Elysium, the ambitious second film from South African writer-director Neil Blomkamp shares many of the ingredients of his visionary Oscar-nominated debut District 9. Both films are dystopian science fiction thrillers that make a statement on the massive class divide between the rich and poor; both are stunning feats of art direction and design; both have magnificently choreographed action scenes, and both also feature a superlative performance from actor Sharlto Copley. But unlike District 9, which married its concept, sociopolitical and cultural allegories with strong characterization seamlessly, Elysium is a frustrating mess that largely abandons every interesting idea it poses, fails to build any character whatsoever, and settles for wallowing in action movie clichés.
Set sometime in the mid-21st century, Elysium imagines a future in which the divide between the rich and poor has reached its pinnacle. Earth has devolved into a wasteland rife with slums, decrepit skyscrapers, and skyrocketing crime in which the starving and jobless population is governed by an army of robots. While the poor suffer with no access to any basic human rights, the world’s rich live on the titular Elysium, a state-of-the-art space station outside the Earth’s atmosphere. On this dream world, which looks like a cross between Beverly Hills and an IKEA store, the rich have access to everything they need, including tanning bed-shaped machines that have the power to cure any disease or accident – be it cancer, AIDS, or even a fully blown-off face. For reasons unknown, this technology isn’t available on Earth.
The always appealing Matt Damon plays Max, a resident on slum-Earth who, after a radiation accident at his job, is given only five days to live. Desperate to survive, he agrees to take on a perilous journey to Elysium where he can get treated. Unfortunately, the place is more heavily guarded than Fort Knox. Cue the Mission: Impossible theme. Ruling the roost, or at least trying to rule it, is a power-hungry diplomat named Delacrot (played by Jodi Foster in a bizarre one-note performance) who revels in shooting down ships full of illegal immigrants encroaching the space station’s borders. You know… like the U.S.-Mexico border. As you’ll decipher, Elysium isn’t one of those movies that leaves room for interpretation. It’s dead-set on bludgeoning you with its social-political themes.
Now sociopolitical allegories have always been the modus operandi of science fiction and if utilized in a natural way, I wouldn’t have any issue with it. But instead of making a statement on the social issues like healthcare, immigration and class warfare, allegories that he is obviously enamored with, Blomkamp chooses to turn his film into an idiotic shoot-em-up wherein the hero will face the inevitable decision of sacrificing himself for the greater good or saving himself. The fact that Blomkamp barely gives his characters any shades of depth only renders this derivative plot-line more preposterous.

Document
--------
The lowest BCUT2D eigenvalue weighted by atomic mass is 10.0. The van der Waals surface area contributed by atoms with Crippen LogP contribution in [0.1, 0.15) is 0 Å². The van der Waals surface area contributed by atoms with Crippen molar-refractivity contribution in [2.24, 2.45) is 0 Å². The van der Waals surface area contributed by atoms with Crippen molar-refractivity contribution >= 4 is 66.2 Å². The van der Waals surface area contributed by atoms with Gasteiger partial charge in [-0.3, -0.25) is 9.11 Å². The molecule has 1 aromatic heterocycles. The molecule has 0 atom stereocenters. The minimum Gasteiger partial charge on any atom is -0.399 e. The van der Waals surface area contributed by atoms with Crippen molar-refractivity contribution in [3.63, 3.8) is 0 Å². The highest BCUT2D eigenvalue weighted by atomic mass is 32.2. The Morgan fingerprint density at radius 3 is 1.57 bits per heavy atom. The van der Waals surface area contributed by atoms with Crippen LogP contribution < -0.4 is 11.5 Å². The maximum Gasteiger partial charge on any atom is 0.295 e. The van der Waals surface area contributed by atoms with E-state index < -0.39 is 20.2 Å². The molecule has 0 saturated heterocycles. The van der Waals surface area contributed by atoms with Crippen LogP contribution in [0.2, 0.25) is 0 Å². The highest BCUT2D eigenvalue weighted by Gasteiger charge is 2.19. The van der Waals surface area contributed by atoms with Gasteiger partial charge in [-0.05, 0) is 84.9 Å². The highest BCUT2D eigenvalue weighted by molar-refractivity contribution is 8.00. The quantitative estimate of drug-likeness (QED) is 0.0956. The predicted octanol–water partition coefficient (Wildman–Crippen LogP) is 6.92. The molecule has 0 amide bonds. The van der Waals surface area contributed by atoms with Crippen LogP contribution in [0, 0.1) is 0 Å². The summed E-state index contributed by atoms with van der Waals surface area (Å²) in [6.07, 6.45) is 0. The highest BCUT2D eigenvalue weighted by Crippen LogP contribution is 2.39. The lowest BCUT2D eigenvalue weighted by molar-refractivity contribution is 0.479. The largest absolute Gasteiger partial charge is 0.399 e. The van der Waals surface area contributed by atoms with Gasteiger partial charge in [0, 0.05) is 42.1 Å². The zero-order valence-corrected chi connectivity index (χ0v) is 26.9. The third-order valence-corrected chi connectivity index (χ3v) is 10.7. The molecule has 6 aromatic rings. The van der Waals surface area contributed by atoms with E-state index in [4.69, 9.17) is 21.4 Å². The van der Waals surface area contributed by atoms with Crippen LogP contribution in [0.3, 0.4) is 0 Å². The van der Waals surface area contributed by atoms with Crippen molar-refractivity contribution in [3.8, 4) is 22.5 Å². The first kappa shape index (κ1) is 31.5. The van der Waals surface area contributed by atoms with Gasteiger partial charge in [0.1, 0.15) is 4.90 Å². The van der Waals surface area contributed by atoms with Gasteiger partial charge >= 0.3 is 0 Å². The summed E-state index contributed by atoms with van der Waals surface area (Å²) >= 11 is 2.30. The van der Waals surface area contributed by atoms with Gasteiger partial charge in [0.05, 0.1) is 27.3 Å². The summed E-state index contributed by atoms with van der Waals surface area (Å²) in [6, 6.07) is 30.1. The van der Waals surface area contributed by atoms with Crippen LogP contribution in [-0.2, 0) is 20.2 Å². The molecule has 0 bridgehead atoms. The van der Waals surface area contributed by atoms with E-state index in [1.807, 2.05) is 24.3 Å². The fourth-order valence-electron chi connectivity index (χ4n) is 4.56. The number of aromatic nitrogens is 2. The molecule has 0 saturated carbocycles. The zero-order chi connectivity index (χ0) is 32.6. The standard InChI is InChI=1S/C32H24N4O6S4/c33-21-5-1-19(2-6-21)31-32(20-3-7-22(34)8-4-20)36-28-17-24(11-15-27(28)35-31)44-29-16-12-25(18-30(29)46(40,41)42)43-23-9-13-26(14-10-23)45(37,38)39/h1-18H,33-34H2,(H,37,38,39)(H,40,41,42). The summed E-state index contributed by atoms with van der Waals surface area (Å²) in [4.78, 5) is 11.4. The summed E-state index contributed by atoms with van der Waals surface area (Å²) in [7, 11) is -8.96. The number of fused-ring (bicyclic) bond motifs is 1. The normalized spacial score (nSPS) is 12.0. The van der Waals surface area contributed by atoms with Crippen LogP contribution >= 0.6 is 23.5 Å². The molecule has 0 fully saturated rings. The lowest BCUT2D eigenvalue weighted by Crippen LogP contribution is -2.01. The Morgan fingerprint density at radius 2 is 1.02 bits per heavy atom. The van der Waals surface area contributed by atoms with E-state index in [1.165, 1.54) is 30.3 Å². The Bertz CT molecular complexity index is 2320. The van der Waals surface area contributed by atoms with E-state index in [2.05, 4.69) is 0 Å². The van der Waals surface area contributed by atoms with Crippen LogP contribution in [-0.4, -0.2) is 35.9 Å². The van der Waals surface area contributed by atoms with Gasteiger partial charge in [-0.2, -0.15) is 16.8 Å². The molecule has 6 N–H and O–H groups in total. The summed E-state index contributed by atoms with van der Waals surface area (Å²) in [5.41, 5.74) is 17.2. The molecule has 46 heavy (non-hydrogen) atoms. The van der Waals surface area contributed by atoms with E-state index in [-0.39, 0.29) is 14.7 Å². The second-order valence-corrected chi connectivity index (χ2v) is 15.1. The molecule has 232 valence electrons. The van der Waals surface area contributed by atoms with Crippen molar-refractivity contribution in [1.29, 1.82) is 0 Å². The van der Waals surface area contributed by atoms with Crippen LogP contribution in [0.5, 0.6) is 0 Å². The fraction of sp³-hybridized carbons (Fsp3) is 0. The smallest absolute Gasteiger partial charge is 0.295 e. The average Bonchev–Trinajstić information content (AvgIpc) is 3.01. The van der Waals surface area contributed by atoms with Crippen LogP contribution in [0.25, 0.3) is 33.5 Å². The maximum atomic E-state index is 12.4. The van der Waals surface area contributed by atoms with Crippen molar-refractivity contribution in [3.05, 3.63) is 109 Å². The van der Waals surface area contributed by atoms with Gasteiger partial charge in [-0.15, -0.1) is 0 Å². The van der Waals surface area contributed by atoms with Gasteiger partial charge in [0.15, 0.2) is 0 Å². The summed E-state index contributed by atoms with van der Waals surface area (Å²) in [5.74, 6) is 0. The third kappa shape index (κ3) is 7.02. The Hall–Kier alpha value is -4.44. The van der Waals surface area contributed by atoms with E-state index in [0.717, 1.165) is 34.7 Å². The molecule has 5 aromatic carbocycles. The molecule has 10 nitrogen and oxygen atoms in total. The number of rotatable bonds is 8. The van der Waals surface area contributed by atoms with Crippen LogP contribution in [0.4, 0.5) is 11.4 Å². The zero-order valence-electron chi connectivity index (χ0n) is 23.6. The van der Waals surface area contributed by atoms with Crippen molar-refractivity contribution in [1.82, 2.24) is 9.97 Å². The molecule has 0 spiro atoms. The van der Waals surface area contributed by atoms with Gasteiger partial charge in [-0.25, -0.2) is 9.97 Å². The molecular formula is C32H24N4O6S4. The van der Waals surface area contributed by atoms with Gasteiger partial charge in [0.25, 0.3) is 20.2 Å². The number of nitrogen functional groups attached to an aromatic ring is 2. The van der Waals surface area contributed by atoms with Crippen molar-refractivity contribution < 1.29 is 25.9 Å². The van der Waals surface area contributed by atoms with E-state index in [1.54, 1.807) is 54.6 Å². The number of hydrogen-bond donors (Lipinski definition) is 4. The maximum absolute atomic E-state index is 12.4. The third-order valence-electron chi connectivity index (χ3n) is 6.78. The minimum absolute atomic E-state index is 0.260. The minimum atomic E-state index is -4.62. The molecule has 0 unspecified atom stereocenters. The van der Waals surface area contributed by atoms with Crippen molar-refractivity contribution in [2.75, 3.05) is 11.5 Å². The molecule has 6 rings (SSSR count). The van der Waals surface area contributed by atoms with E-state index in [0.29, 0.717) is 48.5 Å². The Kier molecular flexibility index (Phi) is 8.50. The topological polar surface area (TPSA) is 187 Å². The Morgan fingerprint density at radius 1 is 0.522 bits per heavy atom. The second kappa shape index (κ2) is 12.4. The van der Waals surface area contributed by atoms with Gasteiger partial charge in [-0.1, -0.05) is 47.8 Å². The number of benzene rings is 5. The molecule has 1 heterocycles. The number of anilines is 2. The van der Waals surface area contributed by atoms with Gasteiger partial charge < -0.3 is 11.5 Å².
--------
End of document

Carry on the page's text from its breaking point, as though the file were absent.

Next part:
When we meet Max, he’s a selfish but nevertheless likeable smartass. After getting injured, his mission becomes one thing… and one thing only: Saving himself by going to Elysium. When Delacourt releases a psychopathic killing hitman named Kruger (Copley) to hunt down Max and eliminate him, the movie is all set to become a showdown between the two. But half-way through the picture, Blomkamp changes the direction of the plot, turning Max into a Robin Hood/Christ-figure out to save the oppressed from the rich. While this change of heart is an archetypical hero’s journey trope, the way Blomkamp handles it here is embarrassingly clunky. Max’s 180 degree transformation literally happens over the span of two minutes. How and why exactly he makes that transformation, is an insulting joke on the audience.
At least Blomkamp’s flair for staging superb action set-pieces as well as world-building remains steadfast. The favela-infested Los Angeles landscape of 2154 is an astonishingly realized potpourri of dust, metal, concrete and sand. The film’s opening sequence in which three immigrant ships flee to Elysium as a jaw-dropper. As is a heist sequence that acts as a bridge between the film’s second and third acts. And Copley, with his deep South African accent, shaggy caveman beard and larger-than-Elysium performance makes for a delightful folly. It’s too bad the shoddy writing and characterization outweigh whatever goodwill the action and hard science fiction bring to the table. Elysium isn’t an outright failure. Blomkamp is clearly a gifted filmmaker and his voice will continue to evolve. However, considering the promise of its concept and the pedigree, it’s an incredibly frustrating disappointment.